I listened two webcasts this week on the new NAEP 4th and 8th grade math and reading results for 21 urban districts that have volunteered to be part of pilot that highlights their performance. The NAEP tests serve as a common yardstick to compare district performance.
Atlanta is one of the districts that chose to be part of the pilot from its inception in 2002/2003. (The National Assessment of Educational Progress is often called the nation’s report card and is historically only released at the state level.) Atlanta has been praised for showing the most improvement since the trial began, a fact mentioned by two speakers today.
Atlanta showed its greatest growth in the earliest years of the trial. While it showed progress this time on math, it stagnated on reading, as did most of the districts and the nation as a whole.
Based on the results, we ought to be looking at how Austin and Charlotte are teaching math — they are not only outperforming their big city peers, they are outranking the nation.
The Trial Urban District Assessment is a representative sample and produces average scale scores and percentages of students at the NAEP achievement levels, below basic, basic, proficient and advanced. Advanced is a very rigorous level that few students in the nation meet. (There is a wealth of data on the TUDA districts, including the training and experience of the teachers.)
Here are the overall results:
• Only one of the 21 participating districts (Atlanta) saw higher scores for both fourth- and eighth-grade students in 2011 than in any previous mathematics assessment.
• Three districts have made gains since 2009 at grade 4 only (Austin, Baltimore City, and Philadelphia) and five districts have made gains since 2009 for grade 8 only [Charlotte, Chicago, Detroit, the District of Columbia, and Jefferson County (KY)].
• Six districts recorded higher scores at both grades 4 and 8 than the averages for large city schools nationally: Austin, Boston, Charlotte, Hillsborough County (FL), Houston, and San Diego.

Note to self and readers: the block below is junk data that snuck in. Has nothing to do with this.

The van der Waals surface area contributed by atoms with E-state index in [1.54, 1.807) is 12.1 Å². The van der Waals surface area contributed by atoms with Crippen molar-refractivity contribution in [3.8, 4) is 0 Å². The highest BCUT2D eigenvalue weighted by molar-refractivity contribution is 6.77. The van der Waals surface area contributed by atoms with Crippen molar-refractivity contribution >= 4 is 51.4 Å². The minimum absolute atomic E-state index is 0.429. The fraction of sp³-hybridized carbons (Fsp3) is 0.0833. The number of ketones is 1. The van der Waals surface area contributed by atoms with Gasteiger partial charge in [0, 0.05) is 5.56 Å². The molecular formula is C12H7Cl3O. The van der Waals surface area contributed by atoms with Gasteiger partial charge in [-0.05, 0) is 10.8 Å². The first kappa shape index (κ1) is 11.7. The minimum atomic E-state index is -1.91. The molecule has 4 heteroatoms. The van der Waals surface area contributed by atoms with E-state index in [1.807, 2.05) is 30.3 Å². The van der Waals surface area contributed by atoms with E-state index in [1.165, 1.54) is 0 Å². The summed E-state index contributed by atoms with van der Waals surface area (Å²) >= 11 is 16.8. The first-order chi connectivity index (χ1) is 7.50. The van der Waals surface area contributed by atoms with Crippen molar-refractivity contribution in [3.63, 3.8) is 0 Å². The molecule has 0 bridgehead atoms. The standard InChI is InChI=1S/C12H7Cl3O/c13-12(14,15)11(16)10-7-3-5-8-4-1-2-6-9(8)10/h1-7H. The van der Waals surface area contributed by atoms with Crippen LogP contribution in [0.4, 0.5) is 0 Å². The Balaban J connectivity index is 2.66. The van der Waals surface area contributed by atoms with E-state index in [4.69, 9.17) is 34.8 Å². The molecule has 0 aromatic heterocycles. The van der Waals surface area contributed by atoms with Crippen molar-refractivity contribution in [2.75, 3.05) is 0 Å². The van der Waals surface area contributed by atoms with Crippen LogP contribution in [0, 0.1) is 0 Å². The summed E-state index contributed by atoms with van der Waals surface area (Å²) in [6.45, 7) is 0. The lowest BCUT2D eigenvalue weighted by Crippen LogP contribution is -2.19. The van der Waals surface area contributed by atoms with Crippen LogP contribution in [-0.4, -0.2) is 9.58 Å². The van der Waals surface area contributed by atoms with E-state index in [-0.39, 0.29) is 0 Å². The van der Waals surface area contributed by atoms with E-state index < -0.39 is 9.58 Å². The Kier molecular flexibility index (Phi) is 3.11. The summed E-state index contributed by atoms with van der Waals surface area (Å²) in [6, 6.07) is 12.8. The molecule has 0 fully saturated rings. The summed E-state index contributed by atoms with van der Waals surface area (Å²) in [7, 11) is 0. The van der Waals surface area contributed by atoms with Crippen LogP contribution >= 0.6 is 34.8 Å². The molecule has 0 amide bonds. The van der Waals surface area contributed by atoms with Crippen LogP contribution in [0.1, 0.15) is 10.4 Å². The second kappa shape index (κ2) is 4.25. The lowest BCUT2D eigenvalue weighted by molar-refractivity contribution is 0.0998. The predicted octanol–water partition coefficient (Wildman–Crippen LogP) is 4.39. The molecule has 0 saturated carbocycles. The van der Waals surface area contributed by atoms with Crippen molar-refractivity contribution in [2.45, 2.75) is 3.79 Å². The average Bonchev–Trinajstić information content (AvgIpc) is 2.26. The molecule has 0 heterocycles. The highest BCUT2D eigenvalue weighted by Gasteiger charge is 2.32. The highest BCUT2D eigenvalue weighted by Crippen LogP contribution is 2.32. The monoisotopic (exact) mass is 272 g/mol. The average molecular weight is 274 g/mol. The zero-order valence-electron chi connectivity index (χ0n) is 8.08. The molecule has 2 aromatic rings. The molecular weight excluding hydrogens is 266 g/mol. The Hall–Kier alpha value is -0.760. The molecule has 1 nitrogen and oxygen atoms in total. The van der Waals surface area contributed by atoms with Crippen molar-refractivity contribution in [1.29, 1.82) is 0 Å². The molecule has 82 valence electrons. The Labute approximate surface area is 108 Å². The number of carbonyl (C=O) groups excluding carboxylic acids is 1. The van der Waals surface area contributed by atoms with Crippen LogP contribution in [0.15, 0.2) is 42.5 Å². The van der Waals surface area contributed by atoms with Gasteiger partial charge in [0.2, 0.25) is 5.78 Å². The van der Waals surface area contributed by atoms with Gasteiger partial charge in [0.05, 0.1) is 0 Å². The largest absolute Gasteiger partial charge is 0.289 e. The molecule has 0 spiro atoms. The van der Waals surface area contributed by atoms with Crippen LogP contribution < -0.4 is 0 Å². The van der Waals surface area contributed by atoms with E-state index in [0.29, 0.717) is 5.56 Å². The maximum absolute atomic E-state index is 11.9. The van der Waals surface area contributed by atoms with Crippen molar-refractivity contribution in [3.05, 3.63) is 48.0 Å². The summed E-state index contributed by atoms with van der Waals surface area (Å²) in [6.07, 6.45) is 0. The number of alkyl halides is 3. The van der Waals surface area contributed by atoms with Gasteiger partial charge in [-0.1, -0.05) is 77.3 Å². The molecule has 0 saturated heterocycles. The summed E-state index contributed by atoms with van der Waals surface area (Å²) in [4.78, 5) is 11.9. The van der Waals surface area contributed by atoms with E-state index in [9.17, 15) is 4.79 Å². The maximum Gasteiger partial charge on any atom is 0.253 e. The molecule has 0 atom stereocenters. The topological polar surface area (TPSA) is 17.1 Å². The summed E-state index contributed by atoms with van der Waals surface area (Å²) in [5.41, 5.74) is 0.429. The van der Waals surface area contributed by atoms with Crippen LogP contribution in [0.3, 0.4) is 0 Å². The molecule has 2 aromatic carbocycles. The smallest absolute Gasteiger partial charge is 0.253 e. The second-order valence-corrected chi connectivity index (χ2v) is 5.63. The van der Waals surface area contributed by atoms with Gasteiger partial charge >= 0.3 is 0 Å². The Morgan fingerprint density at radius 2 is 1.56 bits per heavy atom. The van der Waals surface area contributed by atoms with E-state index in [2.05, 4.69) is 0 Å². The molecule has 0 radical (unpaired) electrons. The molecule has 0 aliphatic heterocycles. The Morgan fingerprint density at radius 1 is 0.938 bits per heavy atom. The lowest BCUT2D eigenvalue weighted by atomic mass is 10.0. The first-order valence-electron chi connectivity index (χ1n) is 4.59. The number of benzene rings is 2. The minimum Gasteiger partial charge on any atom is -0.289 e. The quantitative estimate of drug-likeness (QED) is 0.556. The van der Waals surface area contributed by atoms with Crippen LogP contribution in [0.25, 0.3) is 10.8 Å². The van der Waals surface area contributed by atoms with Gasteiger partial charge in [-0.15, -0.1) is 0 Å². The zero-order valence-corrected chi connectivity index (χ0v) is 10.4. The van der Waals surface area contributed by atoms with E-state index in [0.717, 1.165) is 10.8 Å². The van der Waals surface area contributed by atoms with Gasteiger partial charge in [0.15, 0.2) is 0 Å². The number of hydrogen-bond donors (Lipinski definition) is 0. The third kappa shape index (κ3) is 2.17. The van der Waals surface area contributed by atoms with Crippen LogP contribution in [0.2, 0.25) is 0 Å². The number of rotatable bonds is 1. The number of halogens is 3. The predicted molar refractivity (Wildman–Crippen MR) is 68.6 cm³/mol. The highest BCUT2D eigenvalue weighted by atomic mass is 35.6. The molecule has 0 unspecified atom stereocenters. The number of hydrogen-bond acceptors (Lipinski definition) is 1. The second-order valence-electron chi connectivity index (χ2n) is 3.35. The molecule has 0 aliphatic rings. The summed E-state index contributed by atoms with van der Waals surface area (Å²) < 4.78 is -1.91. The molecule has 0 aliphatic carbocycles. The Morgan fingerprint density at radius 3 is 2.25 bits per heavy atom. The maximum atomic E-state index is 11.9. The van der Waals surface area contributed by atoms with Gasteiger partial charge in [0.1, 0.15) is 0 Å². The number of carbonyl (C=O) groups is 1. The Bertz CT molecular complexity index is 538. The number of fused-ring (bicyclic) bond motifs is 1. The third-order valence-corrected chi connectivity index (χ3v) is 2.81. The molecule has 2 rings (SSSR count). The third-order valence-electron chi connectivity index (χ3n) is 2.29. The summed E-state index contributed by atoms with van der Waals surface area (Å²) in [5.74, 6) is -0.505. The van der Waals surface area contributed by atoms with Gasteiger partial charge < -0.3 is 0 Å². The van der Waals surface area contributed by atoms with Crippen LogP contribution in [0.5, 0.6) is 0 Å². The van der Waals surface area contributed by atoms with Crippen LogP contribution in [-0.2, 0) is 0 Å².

• Two districts recorded higher scores than the average for large city schools at grade 4 only: Jefferson County (KY) and Miami-Dade.
In READING in 2011:
• Although the average score for fourth-grade students in large city schools remained unchanged from 2009, it was higher than in 2002.
• The average score for eighth-graders in large city schools was higher in 2011 than both 2009 and 2002.
• None of the participating districts made gains at grade 4 since 2009; only one district (Charlotte) made gains at grade 8 compared to 2009 scores.
• Five districts recorded higher scores at both grades 4 and 8 than the averages for large city schools nationally: Austin, Charlotte, Hillsborough County (FL), Jefferson County (KY), and Miami-Dade.
On 4th grade math: While Atlanta has steadily raised its performance on 4th grade math, it still lags the average performance of large cities in the nation. However, Atlanta was one of four districts this time that showed significant improvement in math since 2009. It also showed a decrease in the number of students scoring below basic — but still 34 percent of its fourth graders are performing below basic in math.
On 8th grade math: Atlanta overall continues to be in the middle of the pack on its scores, but is among the districts improving steadily over time. Here, students are broken down by race. Confirming what we have noted here before, Atlanta does a very good job with its white students in 8th grade math as they ranked 4th in the TUDA. It was noted in the Q&A that Atlanta has a very affluent white population still in its schools, which is different than some cities.